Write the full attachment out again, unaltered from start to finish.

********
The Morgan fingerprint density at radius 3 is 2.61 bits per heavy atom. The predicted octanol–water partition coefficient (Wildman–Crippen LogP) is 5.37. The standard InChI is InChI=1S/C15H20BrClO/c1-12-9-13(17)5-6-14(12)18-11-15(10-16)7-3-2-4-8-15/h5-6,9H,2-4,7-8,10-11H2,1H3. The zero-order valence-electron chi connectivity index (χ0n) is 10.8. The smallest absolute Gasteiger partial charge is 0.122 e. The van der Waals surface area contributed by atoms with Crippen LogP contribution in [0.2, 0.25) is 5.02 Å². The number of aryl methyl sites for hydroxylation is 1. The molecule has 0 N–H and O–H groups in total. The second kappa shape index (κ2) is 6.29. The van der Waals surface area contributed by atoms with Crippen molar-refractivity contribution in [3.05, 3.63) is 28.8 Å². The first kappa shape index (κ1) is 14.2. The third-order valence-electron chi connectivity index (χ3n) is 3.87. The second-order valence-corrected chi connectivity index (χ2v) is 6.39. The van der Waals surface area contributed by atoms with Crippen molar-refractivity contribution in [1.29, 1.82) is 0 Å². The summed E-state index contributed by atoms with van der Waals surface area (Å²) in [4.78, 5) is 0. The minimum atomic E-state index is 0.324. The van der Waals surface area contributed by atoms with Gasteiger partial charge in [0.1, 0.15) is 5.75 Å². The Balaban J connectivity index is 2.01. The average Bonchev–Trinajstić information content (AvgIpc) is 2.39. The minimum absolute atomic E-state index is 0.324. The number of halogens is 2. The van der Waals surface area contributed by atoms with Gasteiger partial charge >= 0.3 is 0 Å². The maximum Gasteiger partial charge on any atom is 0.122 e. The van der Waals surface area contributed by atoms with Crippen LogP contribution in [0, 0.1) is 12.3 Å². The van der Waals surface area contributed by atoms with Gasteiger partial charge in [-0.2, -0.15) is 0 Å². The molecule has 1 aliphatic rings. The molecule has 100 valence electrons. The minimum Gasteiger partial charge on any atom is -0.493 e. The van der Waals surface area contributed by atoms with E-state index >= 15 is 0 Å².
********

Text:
The Morgan fingerprint density at radius 3 is 2.61 bits per heavy atom. The predicted octanol–water partition coefficient (Wildman–Crippen LogP) is 5.37. The standard InChI is InChI=1S/C15H20BrClO/c1-12-9-13(17)5-6-14(12)18-11-15(10-16)7-3-2-4-8-15/h5-6,9H,2-4,7-8,10-11H2,1H3. The zero-order valence-electron chi connectivity index (χ0n) is 10.8. The smallest absolute Gasteiger partial charge is 0.122 e. The van der Waals surface area contributed by atoms with Crippen LogP contribution in [0.2, 0.25) is 5.02 Å². The number of aryl methyl sites for hydroxylation is 1. The molecule has 0 N–H and O–H groups in total. The second kappa shape index (κ2) is 6.29. The van der Waals surface area contributed by atoms with Crippen molar-refractivity contribution in [3.05, 3.63) is 28.8 Å². The first kappa shape index (κ1) is 14.2. The third-order valence-electron chi connectivity index (χ3n) is 3.87. The second-order valence-corrected chi connectivity index (χ2v) is 6.39. The van der Waals surface area contributed by atoms with Crippen molar-refractivity contribution in [1.29, 1.82) is 0 Å². The summed E-state index contributed by atoms with van der Waals surface area (Å²) in [4.78, 5) is 0. The minimum atomic E-state index is 0.324. The van der Waals surface area contributed by atoms with Gasteiger partial charge in [0.1, 0.15) is 5.75 Å². The Balaban J connectivity index is 2.01. The average Bonchev–Trinajstić information content (AvgIpc) is 2.39. The minimum absolute atomic E-state index is 0.324. The number of halogens is 2. The van der Waals surface area contributed by atoms with Gasteiger partial charge >= 0.3 is 0 Å². The maximum Gasteiger partial charge on any atom is 0.122 e. The van der Waals surface area contributed by atoms with Crippen LogP contribution in [0, 0.1) is 12.3 Å². The van der Waals surface area contributed by atoms with Gasteiger partial charge in [-0.2, -0.15) is 0 Å². The molecule has 1 aliphatic rings. The molecule has 100 valence electrons. The minimum Gasteiger partial charge on any atom is -0.493 e. The van der Waals surface area contributed by atoms with E-state index >= 15 is 0 Å².